General Overviews

Although there are many available introductions to Kant’s political thought, current students will want to choose relatively recent works that reflect early-21st-century consensus views about the status of Kant’s political philosophy. For a number of reasons, Kant’s political thought was neglected by scholars until fairly recently. The text of Kant’s most important political work, the Doctrine of Right (the first part of the Metaphysics of Morals) was corrupted by a printing error (see Kant 1996, translator’s note: 355–356); Kant’s late texts were sometimes wrongly associated with senility; perhaps most importantly, philosophers until recently tended to read Kant’s ethical classics and extrapolate a political theory from them, rather than working out the complete view from Kant’s scattered political works and essays. These newer works make none of those mistakes: they emphasize different aspects of Kant’s political philosophy, but they all provide reliable introductions to the main ideas to be found therein. Students most interested in legal philosophy will want to begin with Ripstein 2009, or Höffe 2006, while a focus on the history of political thought will incline the reader toward Ellis 2005, Flikschuh 2000, and Kersting 1992. Wood 1996 is ideal for ethicists interested in broadening the scope of their reading in Kant’s practical canon from the moral classics to the political works.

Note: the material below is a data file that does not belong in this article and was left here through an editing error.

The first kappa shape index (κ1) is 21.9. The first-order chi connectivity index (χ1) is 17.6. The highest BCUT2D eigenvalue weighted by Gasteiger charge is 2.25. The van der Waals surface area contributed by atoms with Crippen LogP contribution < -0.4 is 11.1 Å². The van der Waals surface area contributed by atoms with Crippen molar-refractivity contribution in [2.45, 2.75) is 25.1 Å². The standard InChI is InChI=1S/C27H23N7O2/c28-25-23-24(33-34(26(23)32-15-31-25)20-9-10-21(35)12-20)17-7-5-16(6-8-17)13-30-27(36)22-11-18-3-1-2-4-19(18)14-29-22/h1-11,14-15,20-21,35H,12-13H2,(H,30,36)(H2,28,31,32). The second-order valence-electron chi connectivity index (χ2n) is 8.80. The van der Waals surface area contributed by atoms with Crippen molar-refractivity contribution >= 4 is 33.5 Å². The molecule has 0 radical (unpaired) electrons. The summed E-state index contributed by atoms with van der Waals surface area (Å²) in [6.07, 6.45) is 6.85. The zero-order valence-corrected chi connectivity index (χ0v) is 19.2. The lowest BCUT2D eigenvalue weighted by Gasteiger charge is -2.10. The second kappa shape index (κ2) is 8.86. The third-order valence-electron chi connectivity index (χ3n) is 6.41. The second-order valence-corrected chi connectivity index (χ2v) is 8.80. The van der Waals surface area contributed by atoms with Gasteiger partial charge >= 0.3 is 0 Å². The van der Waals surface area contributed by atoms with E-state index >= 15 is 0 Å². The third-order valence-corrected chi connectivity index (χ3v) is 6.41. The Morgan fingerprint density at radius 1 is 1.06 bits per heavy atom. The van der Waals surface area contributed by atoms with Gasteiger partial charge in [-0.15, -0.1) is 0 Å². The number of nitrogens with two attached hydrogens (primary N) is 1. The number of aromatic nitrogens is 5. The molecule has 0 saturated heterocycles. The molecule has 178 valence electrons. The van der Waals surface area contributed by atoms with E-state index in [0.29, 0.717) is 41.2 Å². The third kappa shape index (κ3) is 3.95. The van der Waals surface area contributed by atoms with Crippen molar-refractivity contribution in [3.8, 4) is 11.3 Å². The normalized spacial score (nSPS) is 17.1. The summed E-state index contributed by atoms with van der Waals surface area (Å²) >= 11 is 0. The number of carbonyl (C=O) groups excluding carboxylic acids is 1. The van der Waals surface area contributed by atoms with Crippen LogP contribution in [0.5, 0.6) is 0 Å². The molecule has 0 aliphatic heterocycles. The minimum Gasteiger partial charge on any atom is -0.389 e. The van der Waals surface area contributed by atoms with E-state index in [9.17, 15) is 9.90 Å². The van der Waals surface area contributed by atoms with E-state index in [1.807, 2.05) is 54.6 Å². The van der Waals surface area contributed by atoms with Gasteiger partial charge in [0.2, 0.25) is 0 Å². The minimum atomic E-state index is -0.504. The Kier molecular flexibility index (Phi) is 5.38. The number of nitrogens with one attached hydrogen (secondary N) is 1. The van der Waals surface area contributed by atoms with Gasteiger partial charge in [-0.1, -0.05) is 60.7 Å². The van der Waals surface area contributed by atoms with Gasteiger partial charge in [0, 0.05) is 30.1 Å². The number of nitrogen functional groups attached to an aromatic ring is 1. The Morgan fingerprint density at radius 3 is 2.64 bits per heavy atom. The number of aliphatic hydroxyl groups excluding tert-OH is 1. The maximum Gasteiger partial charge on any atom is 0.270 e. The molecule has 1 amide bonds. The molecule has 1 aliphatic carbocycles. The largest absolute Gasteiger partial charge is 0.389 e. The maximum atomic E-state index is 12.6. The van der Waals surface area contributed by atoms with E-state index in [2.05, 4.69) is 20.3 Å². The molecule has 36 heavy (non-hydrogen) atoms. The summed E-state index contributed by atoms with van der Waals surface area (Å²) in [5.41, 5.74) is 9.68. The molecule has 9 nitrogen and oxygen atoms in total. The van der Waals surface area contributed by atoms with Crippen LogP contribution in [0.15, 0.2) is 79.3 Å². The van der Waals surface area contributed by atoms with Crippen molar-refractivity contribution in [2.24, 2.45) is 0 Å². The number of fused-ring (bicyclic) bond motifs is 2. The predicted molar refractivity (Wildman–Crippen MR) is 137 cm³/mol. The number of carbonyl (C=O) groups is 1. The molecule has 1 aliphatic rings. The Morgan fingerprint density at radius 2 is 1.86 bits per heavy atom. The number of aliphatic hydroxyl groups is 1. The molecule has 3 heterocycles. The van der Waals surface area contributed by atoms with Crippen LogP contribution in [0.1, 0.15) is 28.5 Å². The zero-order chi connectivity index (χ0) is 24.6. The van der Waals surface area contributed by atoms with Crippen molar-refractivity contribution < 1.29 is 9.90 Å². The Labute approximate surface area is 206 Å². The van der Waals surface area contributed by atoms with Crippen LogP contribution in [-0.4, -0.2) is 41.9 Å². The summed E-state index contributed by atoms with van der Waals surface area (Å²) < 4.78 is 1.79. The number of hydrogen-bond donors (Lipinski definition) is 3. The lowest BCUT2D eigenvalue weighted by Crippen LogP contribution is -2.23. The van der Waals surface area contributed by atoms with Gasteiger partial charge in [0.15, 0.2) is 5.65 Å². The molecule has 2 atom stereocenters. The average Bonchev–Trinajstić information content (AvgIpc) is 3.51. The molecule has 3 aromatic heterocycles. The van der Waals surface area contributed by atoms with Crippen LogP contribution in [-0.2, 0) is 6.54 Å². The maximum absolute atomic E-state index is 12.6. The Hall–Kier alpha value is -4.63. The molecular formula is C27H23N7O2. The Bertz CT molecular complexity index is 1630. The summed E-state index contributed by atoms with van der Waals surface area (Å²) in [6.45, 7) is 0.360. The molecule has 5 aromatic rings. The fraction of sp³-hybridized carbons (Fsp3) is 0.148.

• Ellis, Elisabeth. Kant’s Politics: Provisional Theory for an Uncertain World. New Haven, CT: Yale University Press, 2005.

    A comprehensive reading of Kant’s political works from the early work on Enlightenment through the late Conflict of the Faculties, focusing on Kant’s dynamic account of the relationship between our ideals and imperfect political reality.

  • Flikschuh, Katrin. Kant and Modern Political Philosophy. Cambridge, UK: Cambridge University Press, 2000.

    DOI: 10.1017/CBO9780511487187